SPLK: Surprise CEO Resignation

Investors got a nasty surprise last week when President & CEO Doug Merritt (58) resigned suddenly and with minimum explanation. Chairman Graham Smith (62) is serving as Interim CEO while the Board conducts a formal search for Merritt’s replacement. We think Smith is a solid interim CEO and unusually well qualified to keep the firm’s transition to a Cloud subscription model on track, having executed on similar models as a CFO in his prior life. He has been on the Board for 10 years and is the former CFO at Salesforce.com and before that, Advent Software. The big data tech stock is down roughly 26% YTD and approaching its trailing two year lows and we wonder if the awkward leadership change might result in putting the Company in play as a strategic acquisition for one of the larger public Cloud providers.

Active ETF Gurus vs. GURU Index ETF

This week’s featured ETF is GURU, Global X Guru Index based on a specific “smart money” hedge fund strategy. Guru’s site claims that the index engineered by Global X and provided by German customized index specialist Solactive AG allows everyday investors to access the high conviction investments among the largest, most sophisticated hedge funds in the world. It uses a proprietary methodology to access the highest conviction ideas from a select pool of hedge funds where the 13F holdings information is most valuable. In other words, GURU “indexizes” an active strategy to capitalize on changes in the quarterly holding positions of Hedge Fund “gurus.” Its objective is to serve as an alpha sleeve rather than as a diversified core equity holding.

An underlying rationale is believing that the highest conviction holdings of the most successful holdings represent “smart money” that can take advantage of stock mispricings caused by dumb money.  This includes retail investors and mutual funds. Empirically, that makes sense as studies during the past 40 years reveal relentless under-performance by the vast majority of active managers over 5-year periods. But will this be true for ETFs run by superstar managers? I’ve written an article available in the ValuEngine Library demonstrating that the much more efficient ETF Structure  levels the playing field for active managers.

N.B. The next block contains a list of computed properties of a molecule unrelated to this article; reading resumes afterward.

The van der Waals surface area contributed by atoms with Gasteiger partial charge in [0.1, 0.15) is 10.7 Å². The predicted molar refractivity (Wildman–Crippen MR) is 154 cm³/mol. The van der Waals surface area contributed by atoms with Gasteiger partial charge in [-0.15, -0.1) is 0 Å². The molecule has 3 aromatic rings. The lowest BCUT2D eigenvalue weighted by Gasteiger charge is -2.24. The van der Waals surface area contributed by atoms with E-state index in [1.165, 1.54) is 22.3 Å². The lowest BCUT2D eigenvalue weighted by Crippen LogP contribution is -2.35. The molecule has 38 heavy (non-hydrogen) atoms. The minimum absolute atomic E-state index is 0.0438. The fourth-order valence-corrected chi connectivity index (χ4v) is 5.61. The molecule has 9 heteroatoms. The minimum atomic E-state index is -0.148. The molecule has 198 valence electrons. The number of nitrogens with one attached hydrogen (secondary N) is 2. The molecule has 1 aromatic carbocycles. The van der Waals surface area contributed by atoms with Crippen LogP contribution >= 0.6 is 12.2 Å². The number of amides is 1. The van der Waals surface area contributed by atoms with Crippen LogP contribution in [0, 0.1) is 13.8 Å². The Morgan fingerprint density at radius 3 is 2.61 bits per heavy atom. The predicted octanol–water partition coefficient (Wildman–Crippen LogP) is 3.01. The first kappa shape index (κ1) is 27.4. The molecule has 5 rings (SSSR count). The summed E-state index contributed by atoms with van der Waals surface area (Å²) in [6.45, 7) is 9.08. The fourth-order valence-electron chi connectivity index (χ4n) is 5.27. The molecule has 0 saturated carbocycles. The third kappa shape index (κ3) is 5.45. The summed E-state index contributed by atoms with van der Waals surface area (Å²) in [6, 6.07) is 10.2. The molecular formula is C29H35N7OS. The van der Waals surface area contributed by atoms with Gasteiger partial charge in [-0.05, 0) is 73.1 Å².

Today we examine whether an index ETF based upon a consensus of “smart money” picks by “hedge fund gurus” is superior to active ETFs from fund company “investment gurus.”

We selected these three ETFs for the analysis:

ARKK: ARK Innovation ETF from ARK Investment Management, headed by Catherine Wood;

DBLV: AdvisorShares DoubleLine Value Equity ETF, managed by DoubleLine Capital, headed by Jeffrey Gundlach;

TTAC: TrimTabs U.S. Free Cash Flow Quality ETF from TrimTabs Asset Management, headed by Bob Shea.

All three active ETFs have distinct strategies.

The investment thesis of ARKK’s research-driven process led by Ms. Wood and her team is disruptive innovation. Companies within ARKK include those that rely on or benefit from the development of new products or services, technological improvements and advancements in scientific research. In fund classification terms, this can be thought of as aggressive growth. ARKK’s objective is to serve as an alpha sleeve rather than as a diversified core equity holding.

DBLV employs a fundamental value strategy. The investment team seeks to invest in classic value opportunities in low-multiple stocks of companies with temporarily depressed earnings and in quality value opportunities in durable or disruptor franchises. Please note that Mr. Gundlach is not directly involved in the management of DBLV; its Senior Portfolio Manager is Mr. Emidio Checcone who also manages several of DoubleLine’s traditionally structured equity mutual funds. DBLV can be deployed as a core equity holding or as a value sleeve.

TTAC selects “high quality” companies as identified by the firm’s proprietary free cash flow research and an ESG screen. Mr. Shea and his team utilize a disciplined active management process driven by quantitative models. TTAC can be deployed as a core equity holding or as a high-quality alpha sleeve.

Having set the stage, let’s take a closer look at the data behind the numbers to see how the GURU index ETF measures up to the three actively managed US equity ETFs we selected. The data is as of November 7, 2021.

VOO, the Vanguard S&P 500 ETF is used for comparative purposes. The bold numbers denote the ETF with the most favorable score in the category.

 

*DoubleLine did not take over management and rebrand the fund until October 11, 2018 so it does not include the prior fund’s performance prior to that date. I supply the number for historical completeness but agree it should be ignored when evaluating Doubleline’s managerial performance.

Key Findings: